On Fire: Lizzie Armanto

Trevor Brown, Jr./ESPN

Lizzie Armanto wasn't feeling great. She'd slammed hard a couple days earlier but was told to come to Brighton Zeuner's backyard in Encinitas, California, to skate vert. It was March 2017 and Tony Hawk and crew were shooting the intro for an upcoming Birdhouse video. Armanto was late and remembers noticing that everybody was "freaking out" about her tardiness.

"I went and was like, 'What am I doing here?'" she says. "I'm literally just background because right now, my body is toasted."

But Armanto, 24, tried to skate anyway, falling on two of her three runs. "It wasn't like I fell," she says. "I slammed."

So she sat in the grass at the side of the ramp and watched. Skateboard legend Jeff Grosso dropped in for a run. He went for a Madonna but seemed to bail intentionally. Feigning injury, he limped toward Armanto with something protruding under his t-shirt. He pulled out a copy of Thrasher magazine with Armanto on the cover and said, "Welcome to the big leagues, sweetheart." Surrounded by cameras, Hawk walked over, hugged her and whipped out a skate deck from behind his back. "We love you," he said. "And here's your first pro model."

Armanto, a Santa Monica, California, native, was suddenly a pro, and the Thrasher cover was something only two women before her had achieved. She says it was all too much to take in at the time. "It's like, here's the mag, here's your board. I was...in shock."

But Armanto certainly didn't sneak up on anybody; she's been burning up the skateboarding world for years. And there's no doubt Lizzie has inspired a legion of young girls taking the parks -- and soon the X Games -- by storm.


Follow Lizzie Armanton on Instagram

  • Put out a top-shelf, heavily-trafficked video part titled "Fire" with Thrasher in April 2017. Is working on a full part for Birdhouse.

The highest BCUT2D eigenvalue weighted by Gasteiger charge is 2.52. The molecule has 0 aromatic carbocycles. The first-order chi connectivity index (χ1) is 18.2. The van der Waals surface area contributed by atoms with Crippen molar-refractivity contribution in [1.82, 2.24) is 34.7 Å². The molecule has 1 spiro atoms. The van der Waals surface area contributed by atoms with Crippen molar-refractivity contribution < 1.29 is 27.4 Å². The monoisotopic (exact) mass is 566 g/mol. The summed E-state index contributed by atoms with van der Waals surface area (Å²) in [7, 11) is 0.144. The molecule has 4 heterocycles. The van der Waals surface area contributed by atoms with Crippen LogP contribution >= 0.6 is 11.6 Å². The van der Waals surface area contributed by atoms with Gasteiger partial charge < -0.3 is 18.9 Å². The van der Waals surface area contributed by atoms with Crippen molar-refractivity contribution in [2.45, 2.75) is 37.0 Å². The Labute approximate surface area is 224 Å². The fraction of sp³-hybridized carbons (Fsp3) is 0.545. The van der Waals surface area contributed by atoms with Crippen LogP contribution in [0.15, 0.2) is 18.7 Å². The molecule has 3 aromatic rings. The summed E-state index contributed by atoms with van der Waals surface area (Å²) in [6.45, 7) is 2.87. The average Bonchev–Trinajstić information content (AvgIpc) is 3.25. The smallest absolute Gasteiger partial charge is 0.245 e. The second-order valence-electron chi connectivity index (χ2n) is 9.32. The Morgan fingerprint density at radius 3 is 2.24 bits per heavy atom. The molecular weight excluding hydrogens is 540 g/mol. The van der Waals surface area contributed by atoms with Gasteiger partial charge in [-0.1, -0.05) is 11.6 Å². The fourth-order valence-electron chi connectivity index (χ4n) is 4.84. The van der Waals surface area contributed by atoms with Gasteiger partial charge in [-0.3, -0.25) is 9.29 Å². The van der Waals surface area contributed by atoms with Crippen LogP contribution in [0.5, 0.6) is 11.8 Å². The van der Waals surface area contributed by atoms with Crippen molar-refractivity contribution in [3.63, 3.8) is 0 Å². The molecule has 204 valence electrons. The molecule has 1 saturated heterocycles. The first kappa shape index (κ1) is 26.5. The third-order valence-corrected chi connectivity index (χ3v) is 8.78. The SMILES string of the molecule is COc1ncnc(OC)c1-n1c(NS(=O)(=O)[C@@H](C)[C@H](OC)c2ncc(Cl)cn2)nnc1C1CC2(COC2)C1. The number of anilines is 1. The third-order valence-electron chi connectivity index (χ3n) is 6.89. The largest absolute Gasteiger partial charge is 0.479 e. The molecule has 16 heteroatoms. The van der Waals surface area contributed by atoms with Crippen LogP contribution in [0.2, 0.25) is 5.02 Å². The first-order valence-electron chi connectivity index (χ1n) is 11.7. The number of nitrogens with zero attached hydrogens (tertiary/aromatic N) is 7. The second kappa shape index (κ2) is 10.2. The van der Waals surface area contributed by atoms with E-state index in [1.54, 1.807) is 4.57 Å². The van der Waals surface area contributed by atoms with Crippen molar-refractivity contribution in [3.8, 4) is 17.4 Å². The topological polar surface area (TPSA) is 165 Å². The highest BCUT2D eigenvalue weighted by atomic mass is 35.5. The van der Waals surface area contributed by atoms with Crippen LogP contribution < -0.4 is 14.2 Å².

• Along with a bevy of skate-focused sponsors, Armanto also worked on major ad campaigns with corporate behemoths Target and Kellogg's earlier in 2017.
  • Made history in November 2016 by becoming the first woman to grace the cover of Transworld Skateboarding. A few months later, she was the first woman to make a Thrasher cover in 24 years (she's the third ever to do it).
  • Armanto recognizes that she's breaking ground for women in skateboarding but says she's just doing what she loves; the rest is added benefit. She's fine with that even though the "female skateboarder" label sometimes carries undertones of the "you're good, for a girl" dismissal: "I'm not trying to be a role model. I am, in a sense, a possibility model," she says, referencing a term used by friend Kim Woozy, the founder of Mahfia, an action-sports video and production company highlighting women in skateboarding. "I found what I love to do, and I've seen first-hand that it inspires women, and kids, whether they be male or female. I happen to be that person [who inspires them]."
  • Says she's working most on time management, especially as new opportunities and the pressures of being a pro skateboarder crowd her life. Learning how to say "no" has been key. She thinks about priorities in terms of what must be done to make time for family, spend time with her skater boyfriend, Axel Cruysberghs, and fulfilling obligations to sponsors, but also pushing herself on her skateboard. First up: "cramming" to finish a video part for Birdhouse.
  • Had been living at Brighton Zeuner's house in Encinitas (26 miles north of San Diego) and moved into her own place in the same city after XG Austin 2016.
  • Hopes to find time for some personal travel during summer 2017, but, being the private person that she is, won't say where she wants to go.

Related Content